The eyewall, the area of the hurricane around the eye with the strongest winds, came ashore on the central east coast in the area around Stuart late on Saturday evening, and by 1030 GMT on Sunday the eye itself was starting to move ashore.
Whipping rain around like a carwash, it delivered a record fourth hurricane strike in one season to a storm-stunned Florida.
Long before landfall - when the centre of the hurricane crosses the coastline - Jeanne's winds picked up debris and piles of tree limbs left behind by Frances' onslaught, and snapped power lines that had only just been fixed.
The storm peeled off blue tarpaulins covering roofs damaged by Frances, and huge waves pounded the Atlantic coast.
Jeanne's winds and 2.4m storm surge earlier lashed the northern Bahamas, a 700-island chain home to 300,000 people, stretching from Haiti to the Florida coast.
Jeanne, which as a tropical storm caused devastating flooding that likely killed more than 2000 people in Haiti and 31 in the Dominican Republic and Puerto Rico a week ago, was a Category 3 hurricane on the 1-5 Saffir Simpson scale of intensity.
Up to three million storm-weary residents in the state of 17 million people were told to evacuate coastal islands, mobile homes and flood-prone areas.
Many on the Atlantic coast, emboldened by having survived Frances, remained at home to the alarm of authorities who cautioned that Jeanne was a stronger storm.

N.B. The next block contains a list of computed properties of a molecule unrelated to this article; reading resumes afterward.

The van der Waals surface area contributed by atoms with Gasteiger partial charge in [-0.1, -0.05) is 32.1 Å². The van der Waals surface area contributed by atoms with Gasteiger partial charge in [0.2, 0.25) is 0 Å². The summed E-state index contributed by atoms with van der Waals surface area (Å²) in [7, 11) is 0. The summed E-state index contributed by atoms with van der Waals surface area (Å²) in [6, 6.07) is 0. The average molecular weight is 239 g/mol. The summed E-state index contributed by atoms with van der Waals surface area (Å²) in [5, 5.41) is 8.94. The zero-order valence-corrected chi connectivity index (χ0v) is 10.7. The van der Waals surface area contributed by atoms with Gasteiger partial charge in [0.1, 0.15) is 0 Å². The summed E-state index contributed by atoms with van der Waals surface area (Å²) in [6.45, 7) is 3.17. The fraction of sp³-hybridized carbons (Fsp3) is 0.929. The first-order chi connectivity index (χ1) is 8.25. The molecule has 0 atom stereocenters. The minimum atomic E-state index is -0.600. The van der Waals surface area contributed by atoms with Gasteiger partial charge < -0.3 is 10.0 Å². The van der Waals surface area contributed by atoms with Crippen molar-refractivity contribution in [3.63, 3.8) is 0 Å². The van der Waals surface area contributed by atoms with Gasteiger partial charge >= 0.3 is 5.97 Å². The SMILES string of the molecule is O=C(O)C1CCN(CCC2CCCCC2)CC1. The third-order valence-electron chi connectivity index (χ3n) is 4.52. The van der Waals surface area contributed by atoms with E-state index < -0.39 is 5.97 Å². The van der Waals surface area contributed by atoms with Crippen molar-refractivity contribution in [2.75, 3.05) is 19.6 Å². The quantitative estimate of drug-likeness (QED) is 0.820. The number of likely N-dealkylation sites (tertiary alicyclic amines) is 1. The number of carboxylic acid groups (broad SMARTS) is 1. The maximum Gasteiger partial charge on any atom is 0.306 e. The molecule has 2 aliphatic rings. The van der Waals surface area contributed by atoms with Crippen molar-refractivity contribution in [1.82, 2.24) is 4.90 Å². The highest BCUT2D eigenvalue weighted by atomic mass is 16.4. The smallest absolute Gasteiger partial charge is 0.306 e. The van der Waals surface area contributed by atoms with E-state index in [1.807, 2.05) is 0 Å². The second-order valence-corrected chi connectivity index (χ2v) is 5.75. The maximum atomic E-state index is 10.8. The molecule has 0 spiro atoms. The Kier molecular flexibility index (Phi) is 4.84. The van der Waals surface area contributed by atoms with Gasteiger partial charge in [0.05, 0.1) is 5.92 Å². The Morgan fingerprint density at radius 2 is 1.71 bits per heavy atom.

This is the fourth hurricane in one
season to hit Florida
"People here are tired," said Yvonne Martinez, a spokeswoman for Brevard County emergency management.
"A lot of them decided to ride out the storm at home and didn't evacuate. That's not really a good idea. This one is scary. We're concerned that there'll be a death toll in this one."
Governor Jeb Bush sent yet another letter to his brother, US President George Bush, asking for a federal disaster declaration to speed recovery aid. Nearly 3500 National Guard troops were deployed around the strike area to respond after the storm passed.
It was the first time since record-keeping began in 1851 that four hurricanes hit Florida during the same Atlantic hurricane season, which runs from June to the end of November.
Jeanne followed the blows of Charlie, which slammed into the southwest Gulf coast on 13 August, Frances which hit the central east coast on 5 September and Ivan, which devastated the northwestern corner of Florida and the Alabama coast on 16 September.
Between them, the storms have killed 108 people in Florida and other parts of the United States, and caused up to $17.8 billion in insured losses.
In the Bahamas, residents of Grand Bahama and Great Abaco islands, both still recovering from the ravages of Frances, packed into shelters.